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Home is Where the Classroom Is

I have a confession to make. When everything moved online in the spring I detested everyone in every Zoom class and work meeting in which I participated. Okay, I didn’t quite detest my students and colleagues, but there was great resentment there. I hated working from home. Always have. My home is sacred space—a sanctuary from the difficulties of the world. A place to rest and play. But now all these people were invading my sacred space. I felt like I had turned my home into my classroom/office, and I wanted my home back. All the work-from-home experts talk about having designated areas and divisions. I tried to do that for myself and thought that students would do it for themselves as well. Then I had to design a week-long concentrated class that would meet synchronously on Zoom, and the idea that we would pretend that we were in a classroom separate from our home felt a bit silly for a class running from 8:30 a.m. to 5:00 p.m. every day for a week. And while there is something to having a designated work space, my home office is still in my home. So instead of ignoring the fact that we were all in class at home, I incorporated the home. I started by asking myself two questions: What does it mean to invite a class into your home? In what ways is holistic learning enhanced when each person is in their individual sacred space? I now approach all Zoom classes as an additional way to teach to the whole person and now incorporate the home throughout the course.

I begin by asking about the space they have welcomed me into. Many people spend time on their Zoom space as they normally would on their home space when guests are coming over. At the beginning of the class, I ask them to introduce us to their space, whether it be a virtual background or the corner of their home they have prepared for us to see. Backgrounds can also be used as a visual representation of a concept. For my adolescent spirituality class, I encouraged students to use virtual backgrounds of a place that represents spiritual significance. Most students removed the virtual backgrounds after presenting them, but then spoke about their kitchen in the background, which led to a conversation about eating as a spiritual practice. When discussing the china cabinet behind one student and how the china was passed down from various family members, a conversation began about the spiritual practice of connecting with ancestors—a powerful spiritual practice for many cultures. In my Administrative Leadership class we each choose a background that makes us feel like a leader. If students choose to keep their cameras off, they can pick a picture for us to see instead. These exercises allow us to explore a concept through visual representation. This is often done in physical classes through pictures. Why not do this in Zoom classrooms with backgrounds and homes?

An educator can also incorporate their students’ homes by asking class participants to find something in their home that represents a particular concept or theory being discussed in class. Certainly, not everybody has the same things accessible to them in their homes and the goal is not to show off what one has, but since any understood concept can be explained by just about any symbol, students can deepen their understanding by articulating a concept using a symbol and learn the complexities of a concept or theory by hearing their classmates do the same. I also design activities that can be done with other people in students’ homes. This is a little trickier because of the variety of living situations; I certainly do not want to pry. So, I acknowledge the diversity and simply note assignments which students can do with other people if they so choose. Once I embraced the process, the opportunities to incorporate the home seem endless.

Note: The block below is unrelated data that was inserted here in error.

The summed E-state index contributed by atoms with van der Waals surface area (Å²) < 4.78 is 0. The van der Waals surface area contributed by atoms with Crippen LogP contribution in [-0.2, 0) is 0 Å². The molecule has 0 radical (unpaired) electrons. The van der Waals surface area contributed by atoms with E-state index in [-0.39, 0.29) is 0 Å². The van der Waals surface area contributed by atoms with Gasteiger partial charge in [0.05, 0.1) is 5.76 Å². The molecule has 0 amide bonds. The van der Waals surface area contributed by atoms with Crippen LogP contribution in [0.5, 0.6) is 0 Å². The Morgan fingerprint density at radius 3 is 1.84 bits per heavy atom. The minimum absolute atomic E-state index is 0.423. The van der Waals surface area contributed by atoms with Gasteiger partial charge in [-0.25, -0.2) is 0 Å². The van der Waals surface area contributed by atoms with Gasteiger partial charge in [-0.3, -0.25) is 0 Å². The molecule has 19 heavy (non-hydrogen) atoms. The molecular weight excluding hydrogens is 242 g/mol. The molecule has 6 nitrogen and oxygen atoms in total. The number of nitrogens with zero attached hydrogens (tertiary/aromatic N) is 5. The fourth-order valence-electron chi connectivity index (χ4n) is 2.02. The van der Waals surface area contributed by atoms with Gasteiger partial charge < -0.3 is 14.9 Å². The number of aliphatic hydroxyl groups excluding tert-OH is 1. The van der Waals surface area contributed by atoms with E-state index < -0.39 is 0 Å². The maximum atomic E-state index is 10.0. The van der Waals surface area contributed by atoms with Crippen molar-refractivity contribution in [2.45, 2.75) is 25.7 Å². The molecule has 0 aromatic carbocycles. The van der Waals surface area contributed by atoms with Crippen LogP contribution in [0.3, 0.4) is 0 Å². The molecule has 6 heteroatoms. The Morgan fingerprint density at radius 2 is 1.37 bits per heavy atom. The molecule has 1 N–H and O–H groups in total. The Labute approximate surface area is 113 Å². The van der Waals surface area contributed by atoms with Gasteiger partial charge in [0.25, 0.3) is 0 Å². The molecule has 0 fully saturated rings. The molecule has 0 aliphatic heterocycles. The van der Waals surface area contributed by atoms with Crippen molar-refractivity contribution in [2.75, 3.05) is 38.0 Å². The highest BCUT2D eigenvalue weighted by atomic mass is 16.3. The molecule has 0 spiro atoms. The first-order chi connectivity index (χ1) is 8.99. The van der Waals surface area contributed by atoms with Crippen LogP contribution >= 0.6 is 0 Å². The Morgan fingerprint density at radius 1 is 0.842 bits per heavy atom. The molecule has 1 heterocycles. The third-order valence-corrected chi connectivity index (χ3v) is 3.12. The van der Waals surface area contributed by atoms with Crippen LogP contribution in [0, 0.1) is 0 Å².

The fact is, we are not divided beings. I always work from home even if that means coming up with an idea in the shower or discussing over dinner that interesting thing a student said. I am not a divided person, and neither are my students. Teaching to the whole person means incorporating the space where the teaching occurs. Teaching and learning are sacred wherever they occur, and the learning space is so much richer, fuller, and wonderfully complex when it is the space that individuals have spent lots of time designing, cultivating, and nurturing. I am truly grateful for the invitation.

Annie Lockhart-Gilroy

About Annie Lockhart-Gilroy

Annie Lockhart-Gilroy is a womanist pedagogue and practical theologian who writes and teaches about emancipatory pedagogies, embodied pedagogies, and the spiritual formation of youth. She is Assistant Professor of Christian Education and Practical Theology at Phillips Theological Seminary in Tulsa, OK.

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  1. Your comments were so helpful in re-imagining how to creatively use the online classroom “space.” It is a marvelous way to move the students beyond feeling confined by the digital realm. As my students log on for class, I notice the unique contexts in which they are situated and sometimes we talk about it but not intentionally, as you have done. Part of me also did not want to seem to pry or invade their space so I sometimes did not note things as it relates to their economics, personal relationships and other points. But your description here is so very helpful as a way to bring in all of who they are into the class. Even when a student chooses one of the creative backgrounds can provide some interesting discussion. So thank you for posting this insight. I appreciated it so very much.

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